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  • Every once in a while you come across a workshop you'd just love to attend, and for me, one of these is Jim Divitale and Helene Glassman's 3-day hands-on digital imaging workshop coming up July 28-30th, 2008 at Jim's studio in Atlanta. If you've ever been to Photoshop World (where Jim and Helene are featured instructors), you already know what amazing teachers they are (Jim has been one of our featured photographers for the past 15 or more Photoshop World's in a row!). If you've read my book, The Photoshop Book for Digital Photographers, then you know already know Jim, because he's referenced throughout the book, and in the acknowledgments, as one of the people who help me come up with the initial outlines, concepts, and even some of the techniques themselves. If you've read my book, The Digital Photography Book, Vol. 1 or…

    I recently did a location shoot at a recording studio for a project being developed by the Korg Keyboard company, for a very cool new accessory for keyboard players that lets you apply a "skin" to your keyboards. (You can see the blue image "skin" on the Korg M3 Music Workstation/Sampler above---the keyboard is normally just solid white--click on it for a larger view. The model is musician Justin Finley). This is bigger than it might first sound. Although guitar players and bass players have always had a wide choice of finishes and patterns for their guitar bodies, and drummers have had everything from sparkle finishes to wood grains to even clear shells; keyboard players have pretty much had one look; solid black. More recently, white. That's about it. The idea of skinning keyboards is the brainchild of John Chase over at Korg, and…

    Yesterday was Jeff Revell's (of PhotoWalkPro.com fame) GeorgeTown Photo Walk and over 50 photographers showed up to spend a couple of hours shooting the tony streets, shops, and cafes of this DC suburb. The photo above (by Jeff) shows some of the "walkers" during the day, reflected in a round overhead mirror. Make sure you check out PhotoWalkPro for more photos from the day. Congratulations to Jeff for another great "walk," and "Good on ya" to everybody who showed up on a beautiful day in DC to share some fun and photography for a few hours (and of course, some yummy Philly cheesesteaks right after the walk).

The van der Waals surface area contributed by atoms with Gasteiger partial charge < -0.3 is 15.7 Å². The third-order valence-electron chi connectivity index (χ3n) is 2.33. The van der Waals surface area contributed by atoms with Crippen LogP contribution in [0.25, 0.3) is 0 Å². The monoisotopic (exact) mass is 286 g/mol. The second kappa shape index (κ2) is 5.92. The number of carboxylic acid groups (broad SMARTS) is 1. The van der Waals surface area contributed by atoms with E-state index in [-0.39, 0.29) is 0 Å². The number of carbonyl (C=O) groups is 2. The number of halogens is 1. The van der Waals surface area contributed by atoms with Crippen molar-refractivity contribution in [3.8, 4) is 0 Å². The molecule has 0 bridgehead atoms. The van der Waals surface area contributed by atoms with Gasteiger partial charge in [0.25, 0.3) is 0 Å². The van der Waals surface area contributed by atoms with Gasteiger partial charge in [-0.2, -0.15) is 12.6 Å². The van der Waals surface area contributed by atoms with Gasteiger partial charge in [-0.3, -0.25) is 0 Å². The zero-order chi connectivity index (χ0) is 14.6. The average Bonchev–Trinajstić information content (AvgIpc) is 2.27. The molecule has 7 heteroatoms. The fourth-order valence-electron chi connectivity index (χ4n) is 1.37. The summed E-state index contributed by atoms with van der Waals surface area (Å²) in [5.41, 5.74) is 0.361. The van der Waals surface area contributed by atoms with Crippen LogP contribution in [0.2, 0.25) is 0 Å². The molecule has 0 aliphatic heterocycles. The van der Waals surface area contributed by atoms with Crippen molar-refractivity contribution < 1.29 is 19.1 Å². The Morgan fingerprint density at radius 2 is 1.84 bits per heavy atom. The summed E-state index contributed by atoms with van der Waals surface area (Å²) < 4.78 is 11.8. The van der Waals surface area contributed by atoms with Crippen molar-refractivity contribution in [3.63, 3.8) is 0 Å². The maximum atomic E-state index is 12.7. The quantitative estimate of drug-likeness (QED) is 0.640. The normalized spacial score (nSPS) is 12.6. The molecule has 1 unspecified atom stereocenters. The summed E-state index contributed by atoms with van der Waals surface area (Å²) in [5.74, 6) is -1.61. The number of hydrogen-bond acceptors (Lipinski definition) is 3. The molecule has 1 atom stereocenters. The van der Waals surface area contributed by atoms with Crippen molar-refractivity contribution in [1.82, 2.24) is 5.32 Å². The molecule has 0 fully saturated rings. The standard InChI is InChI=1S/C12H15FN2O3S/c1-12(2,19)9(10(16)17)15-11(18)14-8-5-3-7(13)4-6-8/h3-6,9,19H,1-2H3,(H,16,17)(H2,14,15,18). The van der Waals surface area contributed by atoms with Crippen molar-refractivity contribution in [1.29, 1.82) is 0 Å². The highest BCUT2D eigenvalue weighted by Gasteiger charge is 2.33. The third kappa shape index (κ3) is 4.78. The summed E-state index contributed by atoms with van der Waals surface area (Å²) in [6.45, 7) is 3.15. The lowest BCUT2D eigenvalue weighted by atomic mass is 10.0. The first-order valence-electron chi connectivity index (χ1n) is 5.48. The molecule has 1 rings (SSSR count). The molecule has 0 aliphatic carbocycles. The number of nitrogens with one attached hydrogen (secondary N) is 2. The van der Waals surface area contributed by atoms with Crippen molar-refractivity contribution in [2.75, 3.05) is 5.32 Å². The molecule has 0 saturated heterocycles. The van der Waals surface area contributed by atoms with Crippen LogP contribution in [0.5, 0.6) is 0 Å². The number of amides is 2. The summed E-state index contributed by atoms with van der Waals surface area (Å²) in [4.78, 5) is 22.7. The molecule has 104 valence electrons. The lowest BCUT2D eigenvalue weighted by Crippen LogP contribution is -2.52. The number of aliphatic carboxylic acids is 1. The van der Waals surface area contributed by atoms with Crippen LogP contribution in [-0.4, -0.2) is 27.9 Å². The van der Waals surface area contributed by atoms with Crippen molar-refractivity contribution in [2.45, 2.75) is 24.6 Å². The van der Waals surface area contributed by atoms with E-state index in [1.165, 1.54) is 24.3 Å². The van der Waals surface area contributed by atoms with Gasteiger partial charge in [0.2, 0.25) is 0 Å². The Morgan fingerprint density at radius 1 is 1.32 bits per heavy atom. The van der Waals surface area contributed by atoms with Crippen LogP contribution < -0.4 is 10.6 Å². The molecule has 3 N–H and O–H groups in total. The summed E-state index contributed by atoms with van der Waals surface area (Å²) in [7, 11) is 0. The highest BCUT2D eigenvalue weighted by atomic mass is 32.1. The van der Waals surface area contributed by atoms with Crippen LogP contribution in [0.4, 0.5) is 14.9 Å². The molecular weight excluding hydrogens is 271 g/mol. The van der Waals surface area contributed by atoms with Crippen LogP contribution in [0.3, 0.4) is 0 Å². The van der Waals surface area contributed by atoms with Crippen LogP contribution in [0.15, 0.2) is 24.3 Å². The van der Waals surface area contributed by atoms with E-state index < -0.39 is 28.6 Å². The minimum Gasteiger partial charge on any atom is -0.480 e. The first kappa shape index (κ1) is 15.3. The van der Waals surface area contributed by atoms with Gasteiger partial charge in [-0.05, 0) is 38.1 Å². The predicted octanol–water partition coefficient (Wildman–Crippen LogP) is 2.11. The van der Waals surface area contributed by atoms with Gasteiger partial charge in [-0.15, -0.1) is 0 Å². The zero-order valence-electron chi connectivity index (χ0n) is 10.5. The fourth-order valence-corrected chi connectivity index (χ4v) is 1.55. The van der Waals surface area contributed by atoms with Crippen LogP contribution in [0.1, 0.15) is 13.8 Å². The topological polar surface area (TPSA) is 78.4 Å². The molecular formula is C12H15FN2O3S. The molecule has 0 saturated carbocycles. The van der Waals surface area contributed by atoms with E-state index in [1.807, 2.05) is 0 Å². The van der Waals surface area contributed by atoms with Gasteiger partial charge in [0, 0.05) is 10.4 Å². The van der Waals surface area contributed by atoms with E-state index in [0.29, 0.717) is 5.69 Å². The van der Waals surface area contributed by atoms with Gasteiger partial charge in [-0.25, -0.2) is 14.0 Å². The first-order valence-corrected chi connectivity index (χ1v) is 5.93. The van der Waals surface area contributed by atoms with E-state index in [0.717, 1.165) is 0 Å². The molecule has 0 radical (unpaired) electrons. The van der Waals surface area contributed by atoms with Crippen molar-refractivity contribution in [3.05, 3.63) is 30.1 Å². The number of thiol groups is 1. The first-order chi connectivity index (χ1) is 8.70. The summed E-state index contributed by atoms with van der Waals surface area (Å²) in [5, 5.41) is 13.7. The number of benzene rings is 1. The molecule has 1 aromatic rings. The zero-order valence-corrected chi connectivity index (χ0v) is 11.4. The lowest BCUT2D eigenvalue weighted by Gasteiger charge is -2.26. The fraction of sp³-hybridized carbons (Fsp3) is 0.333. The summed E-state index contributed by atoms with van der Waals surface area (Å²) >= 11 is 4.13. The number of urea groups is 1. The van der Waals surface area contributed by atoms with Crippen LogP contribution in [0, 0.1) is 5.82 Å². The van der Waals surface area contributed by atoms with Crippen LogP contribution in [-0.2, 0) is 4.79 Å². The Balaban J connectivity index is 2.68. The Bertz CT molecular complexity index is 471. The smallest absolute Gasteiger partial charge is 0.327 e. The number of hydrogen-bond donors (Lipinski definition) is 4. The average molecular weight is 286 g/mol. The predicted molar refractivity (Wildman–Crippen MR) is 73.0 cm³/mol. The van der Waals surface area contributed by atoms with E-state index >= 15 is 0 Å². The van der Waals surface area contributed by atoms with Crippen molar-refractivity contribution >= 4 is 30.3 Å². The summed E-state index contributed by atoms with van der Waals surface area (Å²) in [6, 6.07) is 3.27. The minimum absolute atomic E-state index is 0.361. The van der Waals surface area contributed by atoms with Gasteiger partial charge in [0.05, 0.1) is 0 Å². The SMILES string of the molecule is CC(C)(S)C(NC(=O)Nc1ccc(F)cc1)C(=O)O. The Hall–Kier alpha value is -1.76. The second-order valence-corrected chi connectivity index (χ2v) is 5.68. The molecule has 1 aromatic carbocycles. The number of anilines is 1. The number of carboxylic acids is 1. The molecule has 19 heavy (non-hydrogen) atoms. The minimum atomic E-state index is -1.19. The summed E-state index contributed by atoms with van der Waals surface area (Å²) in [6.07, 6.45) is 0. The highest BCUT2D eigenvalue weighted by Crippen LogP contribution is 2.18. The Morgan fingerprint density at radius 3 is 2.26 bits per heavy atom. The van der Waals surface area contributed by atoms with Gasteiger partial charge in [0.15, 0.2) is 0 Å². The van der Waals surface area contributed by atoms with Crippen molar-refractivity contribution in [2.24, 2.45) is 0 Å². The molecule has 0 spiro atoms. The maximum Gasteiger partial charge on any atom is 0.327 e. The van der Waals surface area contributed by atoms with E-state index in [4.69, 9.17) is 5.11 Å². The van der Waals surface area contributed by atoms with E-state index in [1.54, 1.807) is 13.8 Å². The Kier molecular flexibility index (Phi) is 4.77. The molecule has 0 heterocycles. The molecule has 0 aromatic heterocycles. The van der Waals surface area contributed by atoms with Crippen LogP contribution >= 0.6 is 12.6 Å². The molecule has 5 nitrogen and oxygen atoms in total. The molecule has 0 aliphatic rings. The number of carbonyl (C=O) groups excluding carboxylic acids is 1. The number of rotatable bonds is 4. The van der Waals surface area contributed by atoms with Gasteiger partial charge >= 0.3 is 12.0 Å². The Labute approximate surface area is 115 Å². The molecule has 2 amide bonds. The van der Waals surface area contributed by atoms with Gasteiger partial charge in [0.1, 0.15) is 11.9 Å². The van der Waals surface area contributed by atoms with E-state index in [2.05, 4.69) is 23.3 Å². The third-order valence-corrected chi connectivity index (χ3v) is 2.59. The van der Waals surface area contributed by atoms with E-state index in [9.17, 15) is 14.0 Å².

So, Terry White and I on the phone talking about yesterday's post, and more specifically about how software is really developed today---all software, whether it comes from Apple or Microsoft or whomever. Terry had the perfect analogy to describe how it is from our, the end users, perspective: So you've been waiting for this new restaurant to open for 12 to 18 months, and when it finally opens you head right down there. They seat you and hand you a menu with all these great dishes on it, but after a few minutes, they come and take the menu out of your hands and set down your food. You ask the waiter, "What's this?" He says, "This is your dinner." And you say, "But I didn't order this," and he says "We decided this is what you want." So, you go ahead and taste…

    Here's a few nuggets to take us into the weekend: Don't forget: This Sunday (June 1st) is Jeff Revell's Georgetown Photo Walk (held in the Georgetown area of Washington DC), and everyone's invited to join Jeff and company for this social shooting event. The walk lasts two hours (starting at 10:00 am), and afterward (in a fine PhotoWalk tradition), everyone meets up a local restaurant to hang out, do some chimping, and catch a yummy lunch. Check out PhotoWalkPro.com for all the details (don't be one of those folks who on Monday say, "Aw man---I shudda gone!") My buddy, and Photoshop User TV co-host Matt Kloskowski is teaching a free class in Philly next Tuesday, June 3rd at the Philadelphia Downtown Marriott, as part of the Creative Suite Symposium, (Sponsored by CDW and Adobe Systems). There are morning, lunch, and afternoon sessions (Matt's teaching…

    Every time a new version of Photoshop or Lightroom comes out, we (the community of users) get a number of features that make our lives more fun, or make us more productive, or sometimes both. But, of course, every time a new version of either one comes out, there are always those cries of "Why didn't Adobe add [fill in the blank]" or, "I can't believe we still don't have [fill in the blank]." Unfortunately (for me anyway), I'm usually one of the ones whining the loudest about a feature that didn't make it, or a feature that was changed (which is why Adobe often cringes when I call). But my buddy Terry White and I were talking recently, and Terry floated an idea that I honestly believe would change all this, and finally give us exactly what we want in the next versions…

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